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Poster Abstracts

How are the principles of integration currently taught to Scottish medical students? Sharing ideas and building connections in undergraduate education


Sarah Elizabeth Cackette

NHS Education for Scotland, GB
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An introduction: (comprising background and problem statement) In April 2016, legislation came into force  in Scotland implementing Health and Social Care integration. This project looks at teaching and promoting integrated care to medical students who will be involved in its future delivery.

Description of policy context and objective: To explore how integration is currently taught to medical students with an aim to highlight and share innovation, and explore relevant incorporation into the undergraduate curriculum.

Targeted population: This project looks at the medical undergraduate population in Scotland.

Highlights: (innovation, Impact and outcomes) Staff involved in curriculum design from all five Scottish Medical Schools were interviewed, exploring  healthcare system structure, health and social care integration, person-centred care and inter-professional teaching. Overall they demonstrated, to differing extents, these principles with specific teaching on professionalism, teamwork, communication, self-reflection etc. One university has introduced managing uncertainty at an early stage, another has introduced a module which focuses on the operation of a ward. Medical students work closely with nurses and allied health professionals (as well as families), giving insight into the healthcare system and holistic care.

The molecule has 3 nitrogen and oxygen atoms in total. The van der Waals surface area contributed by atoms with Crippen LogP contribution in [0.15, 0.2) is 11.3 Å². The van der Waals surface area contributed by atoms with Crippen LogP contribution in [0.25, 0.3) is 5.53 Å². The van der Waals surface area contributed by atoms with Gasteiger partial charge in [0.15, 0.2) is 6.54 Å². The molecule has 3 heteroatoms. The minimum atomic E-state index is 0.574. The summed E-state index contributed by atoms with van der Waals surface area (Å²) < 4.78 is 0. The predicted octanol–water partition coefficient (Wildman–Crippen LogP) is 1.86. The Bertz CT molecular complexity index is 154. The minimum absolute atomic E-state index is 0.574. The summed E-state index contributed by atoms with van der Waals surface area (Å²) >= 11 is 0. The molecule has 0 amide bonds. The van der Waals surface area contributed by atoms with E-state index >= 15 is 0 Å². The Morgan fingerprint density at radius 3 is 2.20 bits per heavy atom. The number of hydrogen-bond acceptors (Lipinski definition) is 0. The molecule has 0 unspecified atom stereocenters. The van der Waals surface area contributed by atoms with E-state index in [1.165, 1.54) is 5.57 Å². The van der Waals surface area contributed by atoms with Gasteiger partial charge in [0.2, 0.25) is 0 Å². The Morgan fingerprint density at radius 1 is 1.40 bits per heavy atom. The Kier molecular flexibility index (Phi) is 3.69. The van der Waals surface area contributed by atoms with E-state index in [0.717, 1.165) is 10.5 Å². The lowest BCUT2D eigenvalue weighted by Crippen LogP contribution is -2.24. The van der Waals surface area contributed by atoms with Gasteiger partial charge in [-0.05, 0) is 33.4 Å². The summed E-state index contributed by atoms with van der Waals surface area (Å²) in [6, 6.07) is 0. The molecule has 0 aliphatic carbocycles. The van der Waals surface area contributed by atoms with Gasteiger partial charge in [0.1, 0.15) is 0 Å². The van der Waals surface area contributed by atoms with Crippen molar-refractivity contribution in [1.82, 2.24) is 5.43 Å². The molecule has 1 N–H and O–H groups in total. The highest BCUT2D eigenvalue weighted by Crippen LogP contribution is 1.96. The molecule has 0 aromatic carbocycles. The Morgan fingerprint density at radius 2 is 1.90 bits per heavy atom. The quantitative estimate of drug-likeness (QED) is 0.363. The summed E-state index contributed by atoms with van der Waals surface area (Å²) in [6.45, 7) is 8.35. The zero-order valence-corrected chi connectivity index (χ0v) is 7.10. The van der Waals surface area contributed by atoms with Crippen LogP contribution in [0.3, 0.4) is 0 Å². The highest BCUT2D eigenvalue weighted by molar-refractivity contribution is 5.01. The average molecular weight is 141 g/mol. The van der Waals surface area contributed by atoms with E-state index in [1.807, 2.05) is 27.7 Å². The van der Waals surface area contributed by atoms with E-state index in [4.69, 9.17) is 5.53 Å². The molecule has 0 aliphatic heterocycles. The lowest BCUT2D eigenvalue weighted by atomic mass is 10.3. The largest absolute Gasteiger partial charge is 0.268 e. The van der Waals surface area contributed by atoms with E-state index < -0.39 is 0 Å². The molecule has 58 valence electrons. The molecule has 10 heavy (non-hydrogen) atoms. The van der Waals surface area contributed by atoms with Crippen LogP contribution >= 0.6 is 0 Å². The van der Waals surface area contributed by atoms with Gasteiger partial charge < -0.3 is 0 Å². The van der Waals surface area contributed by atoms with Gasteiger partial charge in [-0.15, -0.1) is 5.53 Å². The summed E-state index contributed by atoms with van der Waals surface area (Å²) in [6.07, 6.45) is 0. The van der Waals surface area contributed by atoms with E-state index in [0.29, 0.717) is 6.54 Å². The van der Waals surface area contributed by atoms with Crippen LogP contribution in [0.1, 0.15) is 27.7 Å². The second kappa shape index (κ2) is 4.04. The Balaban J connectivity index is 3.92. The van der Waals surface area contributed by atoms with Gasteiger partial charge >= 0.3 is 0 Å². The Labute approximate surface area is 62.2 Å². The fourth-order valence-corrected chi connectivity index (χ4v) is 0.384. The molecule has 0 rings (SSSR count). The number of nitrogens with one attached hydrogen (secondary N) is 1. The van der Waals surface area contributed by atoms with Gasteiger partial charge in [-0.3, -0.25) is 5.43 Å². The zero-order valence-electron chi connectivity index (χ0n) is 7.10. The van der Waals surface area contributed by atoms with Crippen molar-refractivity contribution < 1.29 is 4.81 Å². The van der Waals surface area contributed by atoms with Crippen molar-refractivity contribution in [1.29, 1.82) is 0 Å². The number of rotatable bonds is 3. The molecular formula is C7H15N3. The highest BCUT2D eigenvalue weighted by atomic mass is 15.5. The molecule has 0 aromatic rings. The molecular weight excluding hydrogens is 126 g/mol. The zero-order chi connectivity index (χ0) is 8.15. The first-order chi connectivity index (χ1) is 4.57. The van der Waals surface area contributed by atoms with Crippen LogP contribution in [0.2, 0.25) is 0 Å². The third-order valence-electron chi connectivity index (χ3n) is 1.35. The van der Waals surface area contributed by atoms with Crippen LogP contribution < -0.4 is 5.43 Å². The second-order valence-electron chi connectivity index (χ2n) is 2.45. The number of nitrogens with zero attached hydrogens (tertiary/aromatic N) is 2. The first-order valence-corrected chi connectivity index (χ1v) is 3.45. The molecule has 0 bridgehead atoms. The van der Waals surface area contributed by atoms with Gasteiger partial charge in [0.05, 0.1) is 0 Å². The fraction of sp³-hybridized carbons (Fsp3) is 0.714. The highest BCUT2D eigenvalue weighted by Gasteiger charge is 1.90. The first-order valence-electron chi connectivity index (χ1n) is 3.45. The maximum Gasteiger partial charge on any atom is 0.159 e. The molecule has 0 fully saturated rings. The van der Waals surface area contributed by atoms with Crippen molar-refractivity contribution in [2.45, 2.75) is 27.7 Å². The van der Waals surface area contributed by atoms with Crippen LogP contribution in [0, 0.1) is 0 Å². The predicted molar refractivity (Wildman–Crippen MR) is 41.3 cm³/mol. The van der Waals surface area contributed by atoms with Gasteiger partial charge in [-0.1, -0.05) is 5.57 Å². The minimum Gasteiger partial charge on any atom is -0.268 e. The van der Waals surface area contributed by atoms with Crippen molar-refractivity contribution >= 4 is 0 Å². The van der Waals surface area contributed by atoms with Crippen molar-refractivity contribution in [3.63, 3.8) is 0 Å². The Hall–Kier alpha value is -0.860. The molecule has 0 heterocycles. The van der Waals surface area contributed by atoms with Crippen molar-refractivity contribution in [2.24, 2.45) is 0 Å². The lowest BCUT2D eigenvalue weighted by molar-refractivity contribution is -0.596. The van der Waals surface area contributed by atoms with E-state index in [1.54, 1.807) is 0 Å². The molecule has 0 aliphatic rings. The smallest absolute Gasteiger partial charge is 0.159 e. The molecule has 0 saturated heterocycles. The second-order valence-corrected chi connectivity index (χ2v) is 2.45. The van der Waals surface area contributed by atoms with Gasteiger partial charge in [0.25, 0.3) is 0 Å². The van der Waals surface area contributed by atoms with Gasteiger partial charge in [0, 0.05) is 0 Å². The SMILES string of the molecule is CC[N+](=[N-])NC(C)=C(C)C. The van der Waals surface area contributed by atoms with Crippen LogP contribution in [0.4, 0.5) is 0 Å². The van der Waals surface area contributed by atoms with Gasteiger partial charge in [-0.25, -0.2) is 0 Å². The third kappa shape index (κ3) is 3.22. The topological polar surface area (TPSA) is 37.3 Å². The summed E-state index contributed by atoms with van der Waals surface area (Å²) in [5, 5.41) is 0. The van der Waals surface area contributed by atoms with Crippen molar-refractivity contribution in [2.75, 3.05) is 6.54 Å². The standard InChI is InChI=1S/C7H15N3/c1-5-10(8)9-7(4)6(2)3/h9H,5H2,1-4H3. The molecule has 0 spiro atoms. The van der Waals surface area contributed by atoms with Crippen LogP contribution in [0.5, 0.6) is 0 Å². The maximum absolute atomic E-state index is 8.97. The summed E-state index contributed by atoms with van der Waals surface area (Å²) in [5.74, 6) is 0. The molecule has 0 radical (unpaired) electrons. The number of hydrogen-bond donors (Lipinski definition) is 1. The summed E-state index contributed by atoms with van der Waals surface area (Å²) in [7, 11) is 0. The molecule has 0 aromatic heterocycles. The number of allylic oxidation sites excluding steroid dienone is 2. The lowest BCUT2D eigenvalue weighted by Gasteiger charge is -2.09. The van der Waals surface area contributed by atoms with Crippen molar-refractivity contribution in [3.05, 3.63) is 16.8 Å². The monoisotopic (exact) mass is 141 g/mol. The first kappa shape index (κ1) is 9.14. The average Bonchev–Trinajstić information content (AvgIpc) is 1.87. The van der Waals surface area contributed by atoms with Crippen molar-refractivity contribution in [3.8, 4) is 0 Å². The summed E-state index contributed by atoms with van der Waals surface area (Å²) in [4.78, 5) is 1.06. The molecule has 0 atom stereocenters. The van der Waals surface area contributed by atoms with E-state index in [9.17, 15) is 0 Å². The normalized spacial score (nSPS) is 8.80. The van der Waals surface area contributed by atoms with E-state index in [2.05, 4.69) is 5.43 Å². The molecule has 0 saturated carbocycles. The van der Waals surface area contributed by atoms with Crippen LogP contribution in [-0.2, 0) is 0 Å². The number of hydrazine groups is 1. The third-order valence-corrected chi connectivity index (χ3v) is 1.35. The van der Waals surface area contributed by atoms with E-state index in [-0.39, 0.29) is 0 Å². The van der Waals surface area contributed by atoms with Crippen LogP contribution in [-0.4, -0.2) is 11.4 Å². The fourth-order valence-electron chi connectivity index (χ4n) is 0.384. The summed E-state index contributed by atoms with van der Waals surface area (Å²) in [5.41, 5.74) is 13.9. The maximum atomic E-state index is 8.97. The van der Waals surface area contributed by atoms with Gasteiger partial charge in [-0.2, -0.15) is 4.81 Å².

Some had strong inter-professional teaching  with one university using clinical scenario/simulation teaching  and group reflection with good feedback. Positive role-modelling of community facing specialities, joint teaching from doctors and other healthcare professionals, clinical skills taught by nurses etc. is displaying professional behaviour required for working within integrated services.

These projects have received positive feedback from students, staff and patients involved. It has also encouraged use of new technology to encourage engagement of students.

Comments on transferability: Each university’s curriculum is different and changes recommended need to be general to allow appropriate and relevant adaptation.


A focus on the themes of integration – including empowering patients, families and communities; social determinants, managing risk, health inequalities, complexity, multi-morbidity – rather than detailed teaching on specifics of the Scottish healthcare system will make the teaching more relevant and transferrable to international students, those who move after graduation etc.

Conclusions: (comprising key findings, discussion and lessons learned) There is already a lot of teaching on integration principles.  There is understandable caution regarding adding material to an already full curriculum but the importance of integration is acknowledged with a willingness to explore this.

One of the strongest themes was that the specifics of individual healthcare systems might not be relevant to all medical students. What is valued though, is creating doctors of the future who have a wide range of skills to adapt to an evolving healthcare landscape with a knowledge of the principles of integration.

These findings are being fed back to the Deans of the Scottish universities to share ideas and to develop teaching further – creating links and continuity across medical schools.

From this project there is now discussion developing with third sector organisations and the government to explore and develop ideas.

Further learning/research:

- Integration teaching in postgraduate medical education?

- Integration teaching for nursing/allied health professional undergraduates?

- Could these be connected?

How to Cite: Cackette SE. How are the principles of integration currently taught to Scottish medical students? Sharing ideas and building connections in undergraduate education. International Journal of Integrated Care. 2017;17(5):A597. DOI:
Published on 17 Oct 2017.


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